The potential establishment of a Chinese naval base in Cambodia has received extensive attention since the publication of report by the Wall Street Journal in mid-2019, claiming that Cambodia had signed a secret agreement granting the People’s Liberation Army Navy access to the Ream Naval Base on the Gulf of Thailand. Much of this attention has been devoted to speculation over what this means in terms of Cambodia’s relationship with China and the United States, and also its potential to augment China’s expanding military presence in the region.
The attention paid to the possible Chinese access to Cambodian naval facilities, however, too often ignores the realities of Cambodia’s geography. As we know, geography is crucial to understanding the strategic significance of military operations, and has profoundly informed the capabilities, limitations, and vulnerabilities of armed forces throughout human history. In this specific case, the geography of Cambodia suggests that China does not stand to gain much strategic advantage by equipping military facilities on the Kingdom’s shores.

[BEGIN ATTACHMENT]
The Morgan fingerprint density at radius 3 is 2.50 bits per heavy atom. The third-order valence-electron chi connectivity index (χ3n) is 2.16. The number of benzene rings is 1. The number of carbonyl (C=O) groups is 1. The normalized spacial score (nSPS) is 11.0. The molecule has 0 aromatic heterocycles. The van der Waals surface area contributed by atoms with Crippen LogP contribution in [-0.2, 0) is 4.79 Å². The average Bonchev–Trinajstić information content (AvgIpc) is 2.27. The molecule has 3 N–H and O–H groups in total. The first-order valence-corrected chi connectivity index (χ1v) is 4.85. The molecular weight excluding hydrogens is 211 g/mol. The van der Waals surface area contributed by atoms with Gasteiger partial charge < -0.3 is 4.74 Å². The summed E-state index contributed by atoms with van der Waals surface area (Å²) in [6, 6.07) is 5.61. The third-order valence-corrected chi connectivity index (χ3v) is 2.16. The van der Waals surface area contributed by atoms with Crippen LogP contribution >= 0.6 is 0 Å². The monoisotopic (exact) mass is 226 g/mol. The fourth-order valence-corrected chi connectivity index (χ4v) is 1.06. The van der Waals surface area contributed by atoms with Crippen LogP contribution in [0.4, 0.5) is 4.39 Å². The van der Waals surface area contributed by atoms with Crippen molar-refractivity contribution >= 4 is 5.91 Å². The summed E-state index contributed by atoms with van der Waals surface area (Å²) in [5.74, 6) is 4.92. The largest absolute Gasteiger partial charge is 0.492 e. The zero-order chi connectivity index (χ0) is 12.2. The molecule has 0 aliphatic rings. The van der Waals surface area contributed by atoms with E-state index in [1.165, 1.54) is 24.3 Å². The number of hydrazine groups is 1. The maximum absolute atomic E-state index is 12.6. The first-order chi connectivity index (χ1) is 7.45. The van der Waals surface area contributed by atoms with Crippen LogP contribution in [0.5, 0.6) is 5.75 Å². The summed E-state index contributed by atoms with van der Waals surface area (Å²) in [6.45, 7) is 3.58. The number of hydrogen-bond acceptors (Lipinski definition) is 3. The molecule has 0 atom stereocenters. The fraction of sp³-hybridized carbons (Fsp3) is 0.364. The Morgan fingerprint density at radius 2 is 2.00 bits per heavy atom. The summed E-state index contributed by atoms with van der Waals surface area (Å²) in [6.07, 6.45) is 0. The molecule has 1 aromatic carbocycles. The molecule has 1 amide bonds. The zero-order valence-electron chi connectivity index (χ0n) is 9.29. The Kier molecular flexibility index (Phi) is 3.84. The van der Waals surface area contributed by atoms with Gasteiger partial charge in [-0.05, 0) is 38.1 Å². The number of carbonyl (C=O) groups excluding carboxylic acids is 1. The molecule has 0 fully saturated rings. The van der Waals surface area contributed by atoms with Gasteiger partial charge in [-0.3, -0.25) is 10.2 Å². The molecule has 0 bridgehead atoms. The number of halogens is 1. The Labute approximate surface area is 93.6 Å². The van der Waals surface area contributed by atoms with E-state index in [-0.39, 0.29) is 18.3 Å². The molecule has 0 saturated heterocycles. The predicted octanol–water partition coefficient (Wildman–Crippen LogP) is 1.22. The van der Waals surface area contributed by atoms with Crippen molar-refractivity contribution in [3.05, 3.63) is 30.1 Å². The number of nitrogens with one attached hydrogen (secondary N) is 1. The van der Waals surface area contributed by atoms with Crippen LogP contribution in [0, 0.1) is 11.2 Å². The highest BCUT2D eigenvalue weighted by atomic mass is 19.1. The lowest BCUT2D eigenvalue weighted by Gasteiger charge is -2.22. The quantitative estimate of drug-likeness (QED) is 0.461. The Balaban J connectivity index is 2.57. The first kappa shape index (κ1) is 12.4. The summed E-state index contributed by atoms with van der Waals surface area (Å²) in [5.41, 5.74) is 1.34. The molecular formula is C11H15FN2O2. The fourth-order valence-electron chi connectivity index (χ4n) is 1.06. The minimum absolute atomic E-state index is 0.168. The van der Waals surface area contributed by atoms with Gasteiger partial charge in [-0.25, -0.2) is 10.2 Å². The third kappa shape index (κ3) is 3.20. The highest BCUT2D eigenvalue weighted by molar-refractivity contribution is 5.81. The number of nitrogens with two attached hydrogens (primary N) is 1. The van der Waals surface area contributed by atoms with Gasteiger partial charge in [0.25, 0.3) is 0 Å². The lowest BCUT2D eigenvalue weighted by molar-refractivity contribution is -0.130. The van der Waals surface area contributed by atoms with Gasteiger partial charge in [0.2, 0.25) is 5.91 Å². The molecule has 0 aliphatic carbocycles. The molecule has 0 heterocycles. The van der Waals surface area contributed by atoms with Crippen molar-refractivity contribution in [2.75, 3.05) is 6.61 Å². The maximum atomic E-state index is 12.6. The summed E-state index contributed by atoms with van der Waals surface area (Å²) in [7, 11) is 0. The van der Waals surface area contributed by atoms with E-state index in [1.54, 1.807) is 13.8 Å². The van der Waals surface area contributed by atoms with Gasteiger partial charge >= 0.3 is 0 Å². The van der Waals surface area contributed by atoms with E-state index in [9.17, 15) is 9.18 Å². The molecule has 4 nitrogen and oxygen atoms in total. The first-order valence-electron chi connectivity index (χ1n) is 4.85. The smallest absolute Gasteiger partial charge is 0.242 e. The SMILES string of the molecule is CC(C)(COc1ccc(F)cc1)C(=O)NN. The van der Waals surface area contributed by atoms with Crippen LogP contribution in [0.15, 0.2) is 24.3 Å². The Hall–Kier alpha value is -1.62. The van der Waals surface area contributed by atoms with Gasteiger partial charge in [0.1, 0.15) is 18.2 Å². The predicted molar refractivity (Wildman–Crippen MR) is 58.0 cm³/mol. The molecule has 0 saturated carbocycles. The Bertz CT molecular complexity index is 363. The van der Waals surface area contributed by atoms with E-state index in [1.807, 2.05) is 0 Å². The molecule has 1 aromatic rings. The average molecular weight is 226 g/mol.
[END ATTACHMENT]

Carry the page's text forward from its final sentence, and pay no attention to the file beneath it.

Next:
Most notably, the waters off Cambodia’s coasts are not deep enough to be useful to a powerful navy. These waters, in the Gulf of Thailand, are on average about 50 meters deep. Where this base is allegedly to be situated, on the bay of Kampong Som, the water is only five to 10 meters deep.
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